Report details significant racial inequality among children in the US
By David Crary, AP
April 2, 2014, 12:01 am TWN
NEW YORK--In every region of America, white and Asian children are far better positioned for success than black, Latino and American Indian children, according to a new report appealing for urgent action to bridge this racial gap.
Titled “Race for Results,” the report is being released Tuesday by the Annie E. Casey Foundation, which for decades has worked to improve child well-being in the United States.
The foundation also produces annual “Kids Count” reports, with reams of state-specific data, but these generally have not focused on race. The new report tackles the topic head-on, with charts and ratings that convey dramatic racial discrepancies.
At the core of the report is a newly devised index based on 12 indicators measuring a child's success from birth to adulthood. The indicators include reading and math proficiency, high school graduation data, teen birthrates, employment prospects, family income and education levels, and neighborhood poverty levels.
Using a single composite score with a scale of one to 1,000, Asian children have the highest index score at 776, followed by white children at 704.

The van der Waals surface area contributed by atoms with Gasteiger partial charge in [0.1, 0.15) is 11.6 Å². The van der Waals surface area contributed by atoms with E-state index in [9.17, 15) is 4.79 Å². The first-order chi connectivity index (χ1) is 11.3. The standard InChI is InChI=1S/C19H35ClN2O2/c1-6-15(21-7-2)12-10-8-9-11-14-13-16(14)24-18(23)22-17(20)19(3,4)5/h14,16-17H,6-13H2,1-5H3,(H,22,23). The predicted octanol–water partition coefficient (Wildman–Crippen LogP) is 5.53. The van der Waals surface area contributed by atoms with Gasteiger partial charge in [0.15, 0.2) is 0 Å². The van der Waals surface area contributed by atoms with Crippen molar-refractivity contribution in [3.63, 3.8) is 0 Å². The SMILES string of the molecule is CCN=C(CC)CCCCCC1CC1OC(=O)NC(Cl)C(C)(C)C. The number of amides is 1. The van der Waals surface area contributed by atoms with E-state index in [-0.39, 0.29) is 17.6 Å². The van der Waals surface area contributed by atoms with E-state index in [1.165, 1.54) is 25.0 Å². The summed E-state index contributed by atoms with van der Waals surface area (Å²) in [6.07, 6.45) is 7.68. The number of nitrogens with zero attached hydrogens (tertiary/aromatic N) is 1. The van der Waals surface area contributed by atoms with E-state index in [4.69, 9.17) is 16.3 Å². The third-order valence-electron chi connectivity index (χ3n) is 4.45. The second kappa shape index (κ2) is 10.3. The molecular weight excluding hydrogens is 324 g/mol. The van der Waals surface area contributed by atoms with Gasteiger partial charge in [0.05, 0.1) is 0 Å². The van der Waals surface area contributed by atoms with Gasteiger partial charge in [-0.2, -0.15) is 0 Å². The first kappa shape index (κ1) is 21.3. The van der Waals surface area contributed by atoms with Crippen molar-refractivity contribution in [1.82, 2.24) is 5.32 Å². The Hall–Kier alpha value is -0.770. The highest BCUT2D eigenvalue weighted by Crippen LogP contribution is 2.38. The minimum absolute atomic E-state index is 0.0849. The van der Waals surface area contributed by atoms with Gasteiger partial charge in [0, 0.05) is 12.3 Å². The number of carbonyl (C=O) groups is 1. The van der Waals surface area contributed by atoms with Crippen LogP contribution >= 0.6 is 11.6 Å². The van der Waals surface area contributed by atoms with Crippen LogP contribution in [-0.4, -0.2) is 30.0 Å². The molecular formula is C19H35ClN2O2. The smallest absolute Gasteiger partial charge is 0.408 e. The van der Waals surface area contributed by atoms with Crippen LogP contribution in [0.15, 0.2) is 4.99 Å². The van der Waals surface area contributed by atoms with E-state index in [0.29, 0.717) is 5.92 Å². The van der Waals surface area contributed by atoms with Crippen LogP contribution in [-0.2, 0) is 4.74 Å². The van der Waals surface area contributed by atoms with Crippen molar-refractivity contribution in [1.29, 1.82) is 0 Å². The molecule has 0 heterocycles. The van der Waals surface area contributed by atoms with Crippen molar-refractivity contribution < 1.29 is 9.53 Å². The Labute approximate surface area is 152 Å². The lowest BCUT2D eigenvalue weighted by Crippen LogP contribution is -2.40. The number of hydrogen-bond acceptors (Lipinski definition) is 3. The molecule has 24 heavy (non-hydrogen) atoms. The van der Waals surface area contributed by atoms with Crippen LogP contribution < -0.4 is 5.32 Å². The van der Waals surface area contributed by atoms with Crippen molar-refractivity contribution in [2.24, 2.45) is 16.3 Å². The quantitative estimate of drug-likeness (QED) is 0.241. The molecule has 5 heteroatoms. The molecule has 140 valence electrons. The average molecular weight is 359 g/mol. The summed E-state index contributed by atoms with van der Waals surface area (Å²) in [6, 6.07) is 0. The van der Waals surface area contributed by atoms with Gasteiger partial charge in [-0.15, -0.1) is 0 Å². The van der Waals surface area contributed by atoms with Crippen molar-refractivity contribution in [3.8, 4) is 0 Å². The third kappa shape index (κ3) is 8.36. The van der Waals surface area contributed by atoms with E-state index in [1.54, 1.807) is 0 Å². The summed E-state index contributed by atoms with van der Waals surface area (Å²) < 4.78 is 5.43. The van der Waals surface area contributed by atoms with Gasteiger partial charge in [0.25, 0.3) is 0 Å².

“Scores for Latino (404), American-Indian (387) and African-American (345) children are distressingly lower, and this pattern holds true in nearly every state,” said the report.
Patrick McCarthy, the Casey Foundation's president, said the findings are “a call to action that requires serious and sustained attention from the private, nonprofit, philanthropic and government sectors to create equitable opportunities for children of color.”
The report was based on data from 2012, including census figures tallying the number of U.S. children under 18 at 39 million whites, 17.6 million Latinos, 10.2 million blacks, 3.4 million of Asian descent, and 640,000 American Indians, as well as about 2.8 million children of two or more races. Under census definitions, Latinos can be of various racial groups.